Evaluation of a CAM Pilot Project in Northern Ireland (2008) Department of Health and Social Secutiry Evaluation Complementary And Alternative Medicines Pilot Project Donal McDade.

This report presents the findings from an evaluation of a pilot project which provided patients with access to a range of Complementary and Alternative Medicine (CAM) through their GP practice.

Overall 713 patients were referred to the project by their GP. Patients presenting to their health centre with musculoskeletal and mental health conditions, were referred for a range of CAM therapies including acupuncture, chiropractic, osteopathy, homeopathy, reflexology, aromatherapy and massage.

The project was commissioned by the Department of Health, Social Services and Public Safety with a view to exploring the potential for CAM within existing primary care services in Northern Ireland.

Homeopathy was an integral part of this CAM Pilot Project

Read more about Scientific Research into homeopathy

The project was implemented by Get Well UK in two primary care centres in Northern Ireland: Shantallow Health Centre in Londonderry and The Arches Centre in Belfast.

The evaluation, conducted independently by Social & Market Research (SMR), is based on an analysis of project monitoring data provided by Get Well UK; and focus groups and surveys of patients, CAM practitioners and GPs from the two participating health centres.

Key Findings:

The Patient Experience Using the various data sources, the evaluation has found a significant level of health gain for the vast majority of patients who have received complementary and alternative medicine as part of the pilot project.

This is evidenced by the following:

– Analysis of MYMOP (Measure Yourself Medical Outcome Profile) data, which was generated using a validated health instrument used for measuring patient health gain in general practice, found statistically significant improvements on each of the health outcome indicators measured i.e. the severity of patient symptoms; the level of patient activity associated with their symptoms; and, overall patient wellbeing (source, MYMOP);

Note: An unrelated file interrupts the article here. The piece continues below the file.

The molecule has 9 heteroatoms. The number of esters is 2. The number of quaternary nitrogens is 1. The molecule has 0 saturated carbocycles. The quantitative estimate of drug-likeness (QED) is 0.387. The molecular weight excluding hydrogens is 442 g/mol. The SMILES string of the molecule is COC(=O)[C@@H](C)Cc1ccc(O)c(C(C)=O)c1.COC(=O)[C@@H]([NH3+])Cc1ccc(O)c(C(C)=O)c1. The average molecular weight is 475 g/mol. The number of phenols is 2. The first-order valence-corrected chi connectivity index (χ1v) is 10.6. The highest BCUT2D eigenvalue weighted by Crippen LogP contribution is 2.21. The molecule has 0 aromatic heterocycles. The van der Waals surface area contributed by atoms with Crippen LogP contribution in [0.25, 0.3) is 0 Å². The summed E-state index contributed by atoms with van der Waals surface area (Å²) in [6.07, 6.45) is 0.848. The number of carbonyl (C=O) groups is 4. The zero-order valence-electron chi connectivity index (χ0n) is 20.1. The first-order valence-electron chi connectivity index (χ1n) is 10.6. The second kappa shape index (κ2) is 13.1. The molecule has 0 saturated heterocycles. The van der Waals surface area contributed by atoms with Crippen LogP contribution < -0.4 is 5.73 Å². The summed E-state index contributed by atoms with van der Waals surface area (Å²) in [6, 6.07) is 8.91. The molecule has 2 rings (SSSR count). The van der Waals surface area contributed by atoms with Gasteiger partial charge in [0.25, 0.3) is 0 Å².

– The proportion of patients reporting that the severity of their symptoms were ‘as bad as it could be’, fell from 31% prior to treatment to 5% following treatment (source, MYMOP);

– 80% of patients recorded an improvement in the severity of their main symptom, with 73% recording an improvement in their level of activity associated with their main symptom (source, MYMOP);

– 67% of patients recorded an improvement in their wellbeing (source, MYMOP); 81% of patients said that their general health had improved, with a similarly high proportion of patients 82%) reporting to be less worried about their symptoms following treatment (source, MYMOP);

– 81% of patients reported an improvement in their physical health, with 79% reporting an improvement in their mental health (source, patient survey);

– 84% of patients directly linked the CAM treatments to an improvement in their overall wellbeing (source, patient survey); 62% of patients were suffering less pain, with 60% having more control over pain (source, patient survey);

– There was a 14 percentage point reduction in the proportion of patients using medication between the pre and post-treatment stages (i.e. down from 75% to 61%) (source, project monitoring data);